Black, Brown, and in Solidarity in Baltimore

0
1899
(By Giuseppe_R_Shutterstock)

By Glenn L. Ross, Tre Murphy and Franca Muller Paz

Black people have been the majority in Baltimore City since the 1970s, and Black, Afro-Latinx, and Latinx (and Asian and Indigenous) people will be the new majority in the U.S. by 2045. Building power together now is essential for the future of our peoples during this transition from the old minorities to the new majority. Nothing less than our lives, our families and our democracy hang in the balance. 

Our communities continue to fight against oppression and White supremacy. Ever since the rise of European imperialism, Black and Latinx people have been subjugated to being treated as less than human. While Europeans were selling people of the diaspora as property, they were also decimating the natives of the Americas. In Peru, the flourishing Incan society was ended when the Spaniards destroyed this civilization in the name of imperialism, turning it into a colony that would be the last Spanish territory in South America. Similarly, Europeans began to raid the West African nations, which had developed highly sophisticated civilizations, destroying their communities and trading these people into slavery and taking away their humanity. The history of our people overlaps more than we realize, with the goal of White dominance a prevailing theme. 

Modern society has a deeply rooted history in imperialism dating back centuries. Its goal has always been the same: exploiting Black and Brown people for the benefit of Whites. That is why the systems in place today are designed to reinforce these ideas, even pitting people against those of their own race. Divisive tactics are still apparent within both the Black and Latinx communities in the form of colorism and class hierarchy. When we do have representation in leadership positions, colorism, classism and the status quo are factors in “who” has a seat at the table. We are doing work with our own communities to ensure we aren’t our own saboteurs or divided by skin color, or country of origin. All of us are in the fight to tell our own stories, that no group is a monolith. The best way to combat white supremacy is to embrace our diversity. Becoming united and unapologetically inclusive as Black and Brown people will ensure that we can put forth our best leaders who will advocate for policies that will be beneficial to all people of color regardless of status.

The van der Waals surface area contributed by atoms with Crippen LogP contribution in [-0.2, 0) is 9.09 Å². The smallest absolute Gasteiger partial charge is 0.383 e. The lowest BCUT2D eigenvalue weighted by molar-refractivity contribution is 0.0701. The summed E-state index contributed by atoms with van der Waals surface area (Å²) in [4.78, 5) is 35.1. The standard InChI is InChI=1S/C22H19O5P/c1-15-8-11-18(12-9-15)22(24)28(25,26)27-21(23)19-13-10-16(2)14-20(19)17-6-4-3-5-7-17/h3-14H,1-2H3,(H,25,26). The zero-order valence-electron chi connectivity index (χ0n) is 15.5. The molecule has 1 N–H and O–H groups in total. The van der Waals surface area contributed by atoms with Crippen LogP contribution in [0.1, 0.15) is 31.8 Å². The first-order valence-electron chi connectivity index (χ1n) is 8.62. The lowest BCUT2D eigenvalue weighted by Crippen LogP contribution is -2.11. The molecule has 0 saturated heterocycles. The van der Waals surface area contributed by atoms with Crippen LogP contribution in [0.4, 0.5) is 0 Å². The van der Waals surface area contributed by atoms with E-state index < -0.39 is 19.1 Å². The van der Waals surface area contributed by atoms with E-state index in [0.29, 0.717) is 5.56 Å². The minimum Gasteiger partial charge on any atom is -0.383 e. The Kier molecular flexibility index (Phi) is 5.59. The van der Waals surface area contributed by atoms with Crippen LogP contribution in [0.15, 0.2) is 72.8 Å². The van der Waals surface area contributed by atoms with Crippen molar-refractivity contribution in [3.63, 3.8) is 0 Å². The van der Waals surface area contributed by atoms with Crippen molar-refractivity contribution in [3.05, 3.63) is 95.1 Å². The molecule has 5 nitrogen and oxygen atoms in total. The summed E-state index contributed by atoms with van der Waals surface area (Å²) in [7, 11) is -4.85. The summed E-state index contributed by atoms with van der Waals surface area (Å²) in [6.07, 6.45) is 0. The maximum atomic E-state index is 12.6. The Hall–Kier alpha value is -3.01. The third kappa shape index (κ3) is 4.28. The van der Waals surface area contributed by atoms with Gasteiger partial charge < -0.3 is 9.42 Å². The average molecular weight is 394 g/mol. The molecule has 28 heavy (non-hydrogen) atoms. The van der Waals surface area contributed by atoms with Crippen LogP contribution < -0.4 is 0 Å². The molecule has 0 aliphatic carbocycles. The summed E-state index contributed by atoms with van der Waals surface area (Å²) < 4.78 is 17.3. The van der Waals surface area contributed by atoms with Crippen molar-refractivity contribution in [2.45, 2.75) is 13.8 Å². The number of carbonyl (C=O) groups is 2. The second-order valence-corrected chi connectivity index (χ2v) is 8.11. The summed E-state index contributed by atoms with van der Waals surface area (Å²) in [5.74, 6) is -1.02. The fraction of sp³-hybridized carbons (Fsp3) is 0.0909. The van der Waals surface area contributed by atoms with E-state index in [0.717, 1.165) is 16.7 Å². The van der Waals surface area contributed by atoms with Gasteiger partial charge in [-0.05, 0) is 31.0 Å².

The COVID-19 pandemic has shown how modern racism is directly affecting Black and Brown communities. As divisive rhetoric has been used to break apart the coalition of Black and Latinx people, systemic racism in healthcare, access to the internet, housing, and more has become more apparent than ever. In Maryland, Hispanics make up 21% of coronavirus cases, while only making up 10% of the population. African Americans make up 41% of coronavirus deaths, despite being only 30% of the population. Throughout the pandemic, the groups least likely to be able to work from home are Black and Latinx people who have jobs deemed “essential” at grocery stores, restaurants, cleaning companies, to name a few. So why is it that we aren’t deemed essential enough to have adequate PPE, access to testing and hazard pay? 

It is time to address this, by creating a multiracial, multigenerational coalition that is united in dismantling racist systems that have persisted in our city. Nowhere is the growing

solidarity between Black and Brown neighbors in Baltimore more evident than in East Baltimore. Community leaders like Glenn Ross, Robbyn Lewis, and Jesús Perez, and community organizations like CASA, Organizing Black, the NAACP- Baltimore Chapter, the Campaign for Justice, Safety, and Jobs, SOMOS, Baltimore Algebra Project, the Intersection, and the 6th Branch have been instrumental in realizing this work on the ground, one neighbor at a time. The opportunity for collective empowerment in the fight against white supremacy is there for the taking, not just in Baltimore City, but also in Maryland where the majority of eligible voters will be minorities by 2031. Will we seize that opportunity? 

As we move into a new decade of Black-Brown solidarity in Baltimore, we are guided by the centrality of anti-blackness in U.S. racism— which harms both African Americans and Afro-Latinos—as well as the dangers of xenophobia and linguistic racism which harm Black and Latinx folks alike. Solidarity means an injury to one of us is an injury to all of us. It means that we will stand with and for each other, even when it is hard. The rewards of facing these collective challenges together will be greater than any benefit derived from breaking ranks. United we stand, divided we fall. ¡Sí se puede! Yes we can. 

Glenn L. Ross
Environmental Justice & Community Advocate

Tré Murphy
Co-founder, Director of Programs & Strategy – Organizing Black

Franca Muller Paz
Teacher at Baltimore City College
Baltimore Teachers Union Representative